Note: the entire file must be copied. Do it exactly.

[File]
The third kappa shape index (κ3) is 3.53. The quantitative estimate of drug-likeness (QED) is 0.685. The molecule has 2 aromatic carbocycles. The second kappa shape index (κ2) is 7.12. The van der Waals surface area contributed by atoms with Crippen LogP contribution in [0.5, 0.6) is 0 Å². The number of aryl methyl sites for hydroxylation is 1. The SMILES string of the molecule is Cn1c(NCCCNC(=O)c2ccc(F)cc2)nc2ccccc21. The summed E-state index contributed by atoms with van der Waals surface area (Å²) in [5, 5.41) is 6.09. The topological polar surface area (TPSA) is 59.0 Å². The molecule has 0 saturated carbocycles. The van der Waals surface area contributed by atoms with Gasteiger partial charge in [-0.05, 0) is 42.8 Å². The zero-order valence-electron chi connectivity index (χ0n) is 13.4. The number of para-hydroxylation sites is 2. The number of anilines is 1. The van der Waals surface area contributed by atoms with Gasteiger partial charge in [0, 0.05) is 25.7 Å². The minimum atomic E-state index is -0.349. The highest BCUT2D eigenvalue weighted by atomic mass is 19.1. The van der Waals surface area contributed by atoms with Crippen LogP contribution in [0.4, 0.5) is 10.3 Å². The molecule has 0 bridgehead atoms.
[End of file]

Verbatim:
The third kappa shape index (κ3) is 3.53. The quantitative estimate of drug-likeness (QED) is 0.685. The molecule has 2 aromatic carbocycles. The second kappa shape index (κ2) is 7.12. The van der Waals surface area contributed by atoms with Crippen LogP contribution in [0.5, 0.6) is 0 Å². The number of aryl methyl sites for hydroxylation is 1. The SMILES string of the molecule is Cn1c(NCCCNC(=O)c2ccc(F)cc2)nc2ccccc21. The summed E-state index contributed by atoms with van der Waals surface area (Å²) in [5, 5.41) is 6.09. The topological polar surface area (TPSA) is 59.0 Å². The molecule has 0 saturated carbocycles. The van der Waals surface area contributed by atoms with Gasteiger partial charge in [-0.05, 0) is 42.8 Å². The zero-order valence-electron chi connectivity index (χ0n) is 13.4. The number of para-hydroxylation sites is 2. The number of anilines is 1. The van der Waals surface area contributed by atoms with Gasteiger partial charge in [0, 0.05) is 25.7 Å². The minimum atomic E-state index is -0.349. The highest BCUT2D eigenvalue weighted by atomic mass is 19.1. The van der Waals surface area contributed by atoms with Crippen LogP contribution in [0.4, 0.5) is 10.3 Å². The molecule has 0 bridgehead atoms.